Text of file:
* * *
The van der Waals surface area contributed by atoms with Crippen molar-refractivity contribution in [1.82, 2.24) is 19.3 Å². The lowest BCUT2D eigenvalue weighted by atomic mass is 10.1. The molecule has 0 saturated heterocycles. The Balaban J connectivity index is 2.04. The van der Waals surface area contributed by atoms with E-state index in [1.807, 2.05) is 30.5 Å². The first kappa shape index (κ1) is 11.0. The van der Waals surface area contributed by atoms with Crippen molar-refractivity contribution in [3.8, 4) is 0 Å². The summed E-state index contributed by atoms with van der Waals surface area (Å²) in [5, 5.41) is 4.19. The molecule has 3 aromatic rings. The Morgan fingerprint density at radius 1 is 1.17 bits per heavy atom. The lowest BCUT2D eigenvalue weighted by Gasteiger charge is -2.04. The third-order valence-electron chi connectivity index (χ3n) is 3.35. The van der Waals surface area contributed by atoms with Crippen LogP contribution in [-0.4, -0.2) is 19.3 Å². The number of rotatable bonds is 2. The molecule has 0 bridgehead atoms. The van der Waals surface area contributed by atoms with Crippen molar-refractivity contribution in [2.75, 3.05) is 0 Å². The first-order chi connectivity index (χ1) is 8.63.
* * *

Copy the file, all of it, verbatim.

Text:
The van der Waals surface area contributed by atoms with Crippen molar-refractivity contribution in [1.82, 2.24) is 19.3 Å². The lowest BCUT2D eigenvalue weighted by atomic mass is 10.1. The molecule has 0 saturated heterocycles. The Balaban J connectivity index is 2.04. The van der Waals surface area contributed by atoms with E-state index in [1.807, 2.05) is 30.5 Å². The first kappa shape index (κ1) is 11.0. The van der Waals surface area contributed by atoms with Crippen molar-refractivity contribution in [3.8, 4) is 0 Å². The summed E-state index contributed by atoms with van der Waals surface area (Å²) in [5, 5.41) is 4.19. The molecule has 3 aromatic rings. The Morgan fingerprint density at radius 1 is 1.17 bits per heavy atom. The lowest BCUT2D eigenvalue weighted by Gasteiger charge is -2.04. The third-order valence-electron chi connectivity index (χ3n) is 3.35. The van der Waals surface area contributed by atoms with Crippen LogP contribution in [-0.4, -0.2) is 19.3 Å². The number of rotatable bonds is 2. The molecule has 0 bridgehead atoms. The van der Waals surface area contributed by atoms with Crippen molar-refractivity contribution in [2.75, 3.05) is 0 Å². The first-order chi connectivity index (χ1) is 8.63.